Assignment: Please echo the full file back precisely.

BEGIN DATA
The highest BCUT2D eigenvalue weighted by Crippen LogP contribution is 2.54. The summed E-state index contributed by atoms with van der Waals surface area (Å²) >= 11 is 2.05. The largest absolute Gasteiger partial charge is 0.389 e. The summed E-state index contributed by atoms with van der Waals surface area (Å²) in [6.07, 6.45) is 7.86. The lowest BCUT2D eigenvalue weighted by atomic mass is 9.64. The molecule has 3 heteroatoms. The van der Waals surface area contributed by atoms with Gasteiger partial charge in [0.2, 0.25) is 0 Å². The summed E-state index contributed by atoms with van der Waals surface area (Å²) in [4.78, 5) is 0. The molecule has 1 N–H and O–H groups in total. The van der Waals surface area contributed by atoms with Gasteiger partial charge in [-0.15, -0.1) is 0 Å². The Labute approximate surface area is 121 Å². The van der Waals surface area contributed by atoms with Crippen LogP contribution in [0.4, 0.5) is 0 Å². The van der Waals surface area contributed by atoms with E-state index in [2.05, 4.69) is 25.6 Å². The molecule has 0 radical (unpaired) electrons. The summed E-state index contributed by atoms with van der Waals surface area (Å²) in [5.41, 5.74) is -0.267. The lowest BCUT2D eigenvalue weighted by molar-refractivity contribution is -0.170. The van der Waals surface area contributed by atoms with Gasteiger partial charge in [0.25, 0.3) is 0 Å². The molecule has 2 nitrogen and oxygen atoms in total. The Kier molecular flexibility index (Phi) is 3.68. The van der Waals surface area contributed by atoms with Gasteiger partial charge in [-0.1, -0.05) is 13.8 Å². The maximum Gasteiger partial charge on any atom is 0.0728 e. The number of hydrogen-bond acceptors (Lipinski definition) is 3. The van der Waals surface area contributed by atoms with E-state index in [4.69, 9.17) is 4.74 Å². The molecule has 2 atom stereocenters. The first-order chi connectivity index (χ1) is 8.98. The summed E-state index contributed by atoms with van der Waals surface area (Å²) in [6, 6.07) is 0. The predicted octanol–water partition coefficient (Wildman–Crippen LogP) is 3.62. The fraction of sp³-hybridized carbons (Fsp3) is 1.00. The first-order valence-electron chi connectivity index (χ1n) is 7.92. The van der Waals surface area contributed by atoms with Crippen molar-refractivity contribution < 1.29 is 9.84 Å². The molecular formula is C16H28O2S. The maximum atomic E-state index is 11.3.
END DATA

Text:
The highest BCUT2D eigenvalue weighted by Crippen LogP contribution is 2.54. The summed E-state index contributed by atoms with van der Waals surface area (Å²) >= 11 is 2.05. The largest absolute Gasteiger partial charge is 0.389 e. The summed E-state index contributed by atoms with van der Waals surface area (Å²) in [6.07, 6.45) is 7.86. The lowest BCUT2D eigenvalue weighted by atomic mass is 9.64. The molecule has 3 heteroatoms. The van der Waals surface area contributed by atoms with Gasteiger partial charge in [0.2, 0.25) is 0 Å². The summed E-state index contributed by atoms with van der Waals surface area (Å²) in [4.78, 5) is 0. The molecule has 1 N–H and O–H groups in total. The van der Waals surface area contributed by atoms with Gasteiger partial charge in [-0.15, -0.1) is 0 Å². The Labute approximate surface area is 121 Å². The van der Waals surface area contributed by atoms with Crippen LogP contribution in [0.4, 0.5) is 0 Å². The van der Waals surface area contributed by atoms with E-state index in [2.05, 4.69) is 25.6 Å². The molecule has 0 radical (unpaired) electrons. The summed E-state index contributed by atoms with van der Waals surface area (Å²) in [5.41, 5.74) is -0.267. The lowest BCUT2D eigenvalue weighted by molar-refractivity contribution is -0.170. The van der Waals surface area contributed by atoms with Gasteiger partial charge in [0.25, 0.3) is 0 Å². The molecule has 2 nitrogen and oxygen atoms in total. The Kier molecular flexibility index (Phi) is 3.68. The van der Waals surface area contributed by atoms with Gasteiger partial charge in [-0.1, -0.05) is 13.8 Å². The maximum Gasteiger partial charge on any atom is 0.0728 e. The number of hydrogen-bond acceptors (Lipinski definition) is 3. The van der Waals surface area contributed by atoms with E-state index in [4.69, 9.17) is 4.74 Å². The molecule has 2 atom stereocenters. The first-order chi connectivity index (χ1) is 8.98. The summed E-state index contributed by atoms with van der Waals surface area (Å²) in [6, 6.07) is 0. The predicted octanol–water partition coefficient (Wildman–Crippen LogP) is 3.62. The fraction of sp³-hybridized carbons (Fsp3) is 1.00. The first-order valence-electron chi connectivity index (χ1n) is 7.92. The van der Waals surface area contributed by atoms with Crippen molar-refractivity contribution < 1.29 is 9.84 Å². The molecular formula is C16H28O2S. The maximum atomic E-state index is 11.3.